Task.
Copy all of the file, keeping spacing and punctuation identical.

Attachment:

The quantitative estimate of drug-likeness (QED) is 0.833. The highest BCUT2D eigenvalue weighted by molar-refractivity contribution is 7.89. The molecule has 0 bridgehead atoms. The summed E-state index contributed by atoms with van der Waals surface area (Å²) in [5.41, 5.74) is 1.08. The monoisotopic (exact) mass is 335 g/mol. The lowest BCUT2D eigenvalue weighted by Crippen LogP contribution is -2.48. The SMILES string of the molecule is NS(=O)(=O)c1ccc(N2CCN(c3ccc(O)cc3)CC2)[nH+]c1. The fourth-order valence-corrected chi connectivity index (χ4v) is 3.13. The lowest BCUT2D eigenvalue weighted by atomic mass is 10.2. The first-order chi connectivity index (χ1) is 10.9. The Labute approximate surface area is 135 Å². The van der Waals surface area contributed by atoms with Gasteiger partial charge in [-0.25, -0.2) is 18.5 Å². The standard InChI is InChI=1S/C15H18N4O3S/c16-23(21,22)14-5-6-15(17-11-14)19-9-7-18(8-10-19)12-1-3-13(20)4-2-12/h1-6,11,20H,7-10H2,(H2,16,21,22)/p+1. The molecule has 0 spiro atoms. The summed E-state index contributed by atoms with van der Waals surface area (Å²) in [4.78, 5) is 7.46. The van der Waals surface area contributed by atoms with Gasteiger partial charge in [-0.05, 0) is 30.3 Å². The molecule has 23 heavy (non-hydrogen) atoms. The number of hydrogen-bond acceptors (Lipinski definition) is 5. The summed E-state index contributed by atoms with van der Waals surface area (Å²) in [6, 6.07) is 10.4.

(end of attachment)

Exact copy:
The quantitative estimate of drug-likeness (QED) is 0.833. The highest BCUT2D eigenvalue weighted by molar-refractivity contribution is 7.89. The molecule has 0 bridgehead atoms. The summed E-state index contributed by atoms with van der Waals surface area (Å²) in [5.41, 5.74) is 1.08. The monoisotopic (exact) mass is 335 g/mol. The lowest BCUT2D eigenvalue weighted by Crippen LogP contribution is -2.48. The SMILES string of the molecule is NS(=O)(=O)c1ccc(N2CCN(c3ccc(O)cc3)CC2)[nH+]c1. The fourth-order valence-corrected chi connectivity index (χ4v) is 3.13. The lowest BCUT2D eigenvalue weighted by atomic mass is 10.2. The first-order chi connectivity index (χ1) is 10.9. The Labute approximate surface area is 135 Å². The van der Waals surface area contributed by atoms with Gasteiger partial charge in [-0.25, -0.2) is 18.5 Å². The standard InChI is InChI=1S/C15H18N4O3S/c16-23(21,22)14-5-6-15(17-11-14)19-9-7-18(8-10-19)12-1-3-13(20)4-2-12/h1-6,11,20H,7-10H2,(H2,16,21,22)/p+1. The molecule has 0 spiro atoms. The summed E-state index contributed by atoms with van der Waals surface area (Å²) in [4.78, 5) is 7.46. The van der Waals surface area contributed by atoms with Gasteiger partial charge in [-0.05, 0) is 30.3 Å². The molecule has 23 heavy (non-hydrogen) atoms. The number of hydrogen-bond acceptors (Lipinski definition) is 5. The summed E-state index contributed by atoms with van der Waals surface area (Å²) in [6, 6.07) is 10.4.